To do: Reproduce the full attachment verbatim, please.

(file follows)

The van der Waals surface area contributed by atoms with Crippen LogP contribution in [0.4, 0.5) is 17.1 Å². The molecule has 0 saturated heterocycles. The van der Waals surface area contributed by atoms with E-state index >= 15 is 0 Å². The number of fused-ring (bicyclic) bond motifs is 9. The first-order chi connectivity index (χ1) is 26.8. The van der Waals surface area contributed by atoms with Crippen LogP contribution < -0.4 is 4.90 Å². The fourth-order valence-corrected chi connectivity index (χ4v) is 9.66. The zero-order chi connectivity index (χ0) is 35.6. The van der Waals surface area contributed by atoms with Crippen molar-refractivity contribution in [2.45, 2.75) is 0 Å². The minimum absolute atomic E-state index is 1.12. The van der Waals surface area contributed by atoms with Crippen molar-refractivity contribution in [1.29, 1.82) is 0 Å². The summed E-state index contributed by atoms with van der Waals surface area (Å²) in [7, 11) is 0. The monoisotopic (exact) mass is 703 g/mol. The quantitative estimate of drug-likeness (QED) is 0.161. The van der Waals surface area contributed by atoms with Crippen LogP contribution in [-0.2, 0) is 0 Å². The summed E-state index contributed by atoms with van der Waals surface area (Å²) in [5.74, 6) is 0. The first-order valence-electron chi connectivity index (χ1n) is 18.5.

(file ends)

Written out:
The van der Waals surface area contributed by atoms with Crippen LogP contribution in [0.4, 0.5) is 17.1 Å². The molecule has 0 saturated heterocycles. The van der Waals surface area contributed by atoms with E-state index >= 15 is 0 Å². The number of fused-ring (bicyclic) bond motifs is 9. The first-order chi connectivity index (χ1) is 26.8. The van der Waals surface area contributed by atoms with Crippen LogP contribution < -0.4 is 4.90 Å². The fourth-order valence-corrected chi connectivity index (χ4v) is 9.66. The zero-order chi connectivity index (χ0) is 35.6. The van der Waals surface area contributed by atoms with Crippen molar-refractivity contribution in [2.45, 2.75) is 0 Å². The minimum absolute atomic E-state index is 1.12. The van der Waals surface area contributed by atoms with Crippen molar-refractivity contribution in [1.29, 1.82) is 0 Å². The summed E-state index contributed by atoms with van der Waals surface area (Å²) in [7, 11) is 0. The monoisotopic (exact) mass is 703 g/mol. The quantitative estimate of drug-likeness (QED) is 0.161. The van der Waals surface area contributed by atoms with Crippen LogP contribution in [-0.2, 0) is 0 Å². The summed E-state index contributed by atoms with van der Waals surface area (Å²) in [5.74, 6) is 0. The first-order valence-electron chi connectivity index (χ1n) is 18.5.